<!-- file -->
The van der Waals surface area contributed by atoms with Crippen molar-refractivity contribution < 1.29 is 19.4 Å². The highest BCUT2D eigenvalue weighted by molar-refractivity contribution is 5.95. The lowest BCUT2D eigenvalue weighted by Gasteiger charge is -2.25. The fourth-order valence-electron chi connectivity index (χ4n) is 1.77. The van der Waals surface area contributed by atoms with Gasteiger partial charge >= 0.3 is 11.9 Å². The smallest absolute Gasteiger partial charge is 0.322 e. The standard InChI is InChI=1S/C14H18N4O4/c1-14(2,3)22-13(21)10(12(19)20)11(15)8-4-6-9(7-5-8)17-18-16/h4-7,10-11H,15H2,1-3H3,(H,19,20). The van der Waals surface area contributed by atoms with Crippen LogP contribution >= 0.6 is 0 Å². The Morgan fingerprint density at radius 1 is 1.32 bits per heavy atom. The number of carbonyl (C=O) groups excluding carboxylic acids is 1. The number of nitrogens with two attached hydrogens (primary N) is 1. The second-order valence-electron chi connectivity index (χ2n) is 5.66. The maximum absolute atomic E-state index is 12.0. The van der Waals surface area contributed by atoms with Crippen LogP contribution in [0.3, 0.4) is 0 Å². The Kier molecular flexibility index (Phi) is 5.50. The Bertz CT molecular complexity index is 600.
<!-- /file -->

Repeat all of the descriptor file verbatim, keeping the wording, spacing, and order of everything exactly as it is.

The van der Waals surface area contributed by atoms with Crippen molar-refractivity contribution < 1.29 is 19.4 Å². The highest BCUT2D eigenvalue weighted by molar-refractivity contribution is 5.95. The lowest BCUT2D eigenvalue weighted by Gasteiger charge is -2.25. The fourth-order valence-electron chi connectivity index (χ4n) is 1.77. The van der Waals surface area contributed by atoms with Gasteiger partial charge >= 0.3 is 11.9 Å². The smallest absolute Gasteiger partial charge is 0.322 e. The standard InChI is InChI=1S/C14H18N4O4/c1-14(2,3)22-13(21)10(12(19)20)11(15)8-4-6-9(7-5-8)17-18-16/h4-7,10-11H,15H2,1-3H3,(H,19,20). The van der Waals surface area contributed by atoms with Crippen LogP contribution >= 0.6 is 0 Å². The Morgan fingerprint density at radius 1 is 1.32 bits per heavy atom. The number of carbonyl (C=O) groups excluding carboxylic acids is 1. The number of nitrogens with two attached hydrogens (primary N) is 1. The second-order valence-electron chi connectivity index (χ2n) is 5.66. The maximum absolute atomic E-state index is 12.0. The van der Waals surface area contributed by atoms with Crippen LogP contribution in [0.3, 0.4) is 0 Å². The Kier molecular flexibility index (Phi) is 5.50. The Bertz CT molecular complexity index is 600.